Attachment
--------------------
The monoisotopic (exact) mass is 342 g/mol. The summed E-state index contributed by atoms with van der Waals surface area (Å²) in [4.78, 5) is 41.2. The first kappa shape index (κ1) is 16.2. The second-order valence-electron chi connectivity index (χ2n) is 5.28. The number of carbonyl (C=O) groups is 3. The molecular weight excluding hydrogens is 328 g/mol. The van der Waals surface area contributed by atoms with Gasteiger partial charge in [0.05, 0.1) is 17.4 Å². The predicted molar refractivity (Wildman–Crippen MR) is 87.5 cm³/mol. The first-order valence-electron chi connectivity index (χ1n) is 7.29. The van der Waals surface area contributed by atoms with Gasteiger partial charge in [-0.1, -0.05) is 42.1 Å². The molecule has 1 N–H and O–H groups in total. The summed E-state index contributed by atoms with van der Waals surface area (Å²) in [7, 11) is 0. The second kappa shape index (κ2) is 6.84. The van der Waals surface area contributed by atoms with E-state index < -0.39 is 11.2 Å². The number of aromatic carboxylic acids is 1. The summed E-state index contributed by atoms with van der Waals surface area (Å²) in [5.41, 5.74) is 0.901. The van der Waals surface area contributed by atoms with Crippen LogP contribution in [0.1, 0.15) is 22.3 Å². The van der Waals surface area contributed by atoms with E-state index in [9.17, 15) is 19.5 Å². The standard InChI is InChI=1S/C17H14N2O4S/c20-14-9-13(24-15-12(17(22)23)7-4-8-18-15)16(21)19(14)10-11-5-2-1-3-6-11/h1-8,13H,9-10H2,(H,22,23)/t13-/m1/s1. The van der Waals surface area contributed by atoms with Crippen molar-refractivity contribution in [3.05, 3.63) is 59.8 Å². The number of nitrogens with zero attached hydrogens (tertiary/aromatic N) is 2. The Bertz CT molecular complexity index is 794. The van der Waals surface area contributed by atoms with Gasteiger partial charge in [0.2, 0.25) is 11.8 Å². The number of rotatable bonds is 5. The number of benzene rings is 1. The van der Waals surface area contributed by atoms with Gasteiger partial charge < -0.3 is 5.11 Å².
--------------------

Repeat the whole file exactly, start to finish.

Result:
The monoisotopic (exact) mass is 342 g/mol. The summed E-state index contributed by atoms with van der Waals surface area (Å²) in [4.78, 5) is 41.2. The first kappa shape index (κ1) is 16.2. The second-order valence-electron chi connectivity index (χ2n) is 5.28. The number of carbonyl (C=O) groups is 3. The molecular weight excluding hydrogens is 328 g/mol. The van der Waals surface area contributed by atoms with Gasteiger partial charge in [0.05, 0.1) is 17.4 Å². The predicted molar refractivity (Wildman–Crippen MR) is 87.5 cm³/mol. The first-order valence-electron chi connectivity index (χ1n) is 7.29. The van der Waals surface area contributed by atoms with Gasteiger partial charge in [-0.1, -0.05) is 42.1 Å². The molecule has 1 N–H and O–H groups in total. The summed E-state index contributed by atoms with van der Waals surface area (Å²) in [7, 11) is 0. The second kappa shape index (κ2) is 6.84. The van der Waals surface area contributed by atoms with E-state index < -0.39 is 11.2 Å². The number of aromatic carboxylic acids is 1. The summed E-state index contributed by atoms with van der Waals surface area (Å²) in [5.41, 5.74) is 0.901. The van der Waals surface area contributed by atoms with Crippen LogP contribution in [0.1, 0.15) is 22.3 Å². The van der Waals surface area contributed by atoms with E-state index in [9.17, 15) is 19.5 Å². The standard InChI is InChI=1S/C17H14N2O4S/c20-14-9-13(24-15-12(17(22)23)7-4-8-18-15)16(21)19(14)10-11-5-2-1-3-6-11/h1-8,13H,9-10H2,(H,22,23)/t13-/m1/s1. The van der Waals surface area contributed by atoms with Crippen molar-refractivity contribution in [3.05, 3.63) is 59.8 Å². The number of nitrogens with zero attached hydrogens (tertiary/aromatic N) is 2. The Bertz CT molecular complexity index is 794. The van der Waals surface area contributed by atoms with Gasteiger partial charge in [0.2, 0.25) is 11.8 Å². The number of rotatable bonds is 5. The number of benzene rings is 1. The van der Waals surface area contributed by atoms with Gasteiger partial charge < -0.3 is 5.11 Å².